But despite the 10-year yield sitting near a seven-year high, the S&P 500 utility sector has rallied from its September lows and is now up 2.5 percent in October. Meanwhile, every other sector is in the red and the broader S&P 500 is down 4.4-percent month to date.
The October rout accelerated sharply on Wednesday, with the Dow Jones industrial average falling more than 800 points, or 3.2 percent, and the S&P 500 plunging by 3.3 percent.
Given the stock market slump this month, investors are prioritizing another benefit of utility names: their status as a relatively safe haven.
“In a market like this, in a dramatic sell-off, the rotational effects will be higher than the interest rate effect,” said Jay Hatfield, portfolio manager at Infrastructure Capital Management.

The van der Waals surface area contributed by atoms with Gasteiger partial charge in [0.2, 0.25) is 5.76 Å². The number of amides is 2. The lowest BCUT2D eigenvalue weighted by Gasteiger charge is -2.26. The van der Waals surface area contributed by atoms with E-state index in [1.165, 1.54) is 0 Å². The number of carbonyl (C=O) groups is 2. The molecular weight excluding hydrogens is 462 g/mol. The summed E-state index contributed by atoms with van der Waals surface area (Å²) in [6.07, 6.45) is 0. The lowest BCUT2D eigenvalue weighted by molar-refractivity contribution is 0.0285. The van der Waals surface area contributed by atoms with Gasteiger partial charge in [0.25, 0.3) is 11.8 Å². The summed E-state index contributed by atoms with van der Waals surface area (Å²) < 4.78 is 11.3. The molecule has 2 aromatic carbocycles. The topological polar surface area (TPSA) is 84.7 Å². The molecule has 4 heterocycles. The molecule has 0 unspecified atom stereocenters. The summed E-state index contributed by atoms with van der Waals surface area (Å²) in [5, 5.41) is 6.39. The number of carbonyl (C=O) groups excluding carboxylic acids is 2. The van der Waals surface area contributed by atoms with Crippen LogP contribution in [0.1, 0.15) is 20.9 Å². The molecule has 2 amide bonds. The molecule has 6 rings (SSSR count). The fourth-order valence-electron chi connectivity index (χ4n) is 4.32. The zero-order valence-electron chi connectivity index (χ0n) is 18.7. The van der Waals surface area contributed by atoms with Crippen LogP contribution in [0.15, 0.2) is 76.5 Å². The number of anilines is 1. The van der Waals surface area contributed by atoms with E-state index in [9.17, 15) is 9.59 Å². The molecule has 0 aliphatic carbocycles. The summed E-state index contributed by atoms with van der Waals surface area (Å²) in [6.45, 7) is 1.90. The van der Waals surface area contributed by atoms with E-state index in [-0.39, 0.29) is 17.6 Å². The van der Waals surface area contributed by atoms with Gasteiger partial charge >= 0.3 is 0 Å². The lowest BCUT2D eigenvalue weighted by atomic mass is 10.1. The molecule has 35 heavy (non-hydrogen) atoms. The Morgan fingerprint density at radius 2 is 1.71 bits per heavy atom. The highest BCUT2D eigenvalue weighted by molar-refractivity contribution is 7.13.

The utility sector saw the lightest losses on Wednesday, down just a half a percent, compared with the technology sector’s 4.8 percent drop.
Not everyone believes it’s wise to hide out in utilities and other defensive sectors like REITs and consumer staples while the Federal Reserve is hiking interest rates.
Art Hogan, chief market strategist at B. Riley FBR, told CNBC on Wednesday the group is “not safe at all in a rising interest rate environment.” He advised investors who want to be defensive to raise cash rather than buy bond surrogates.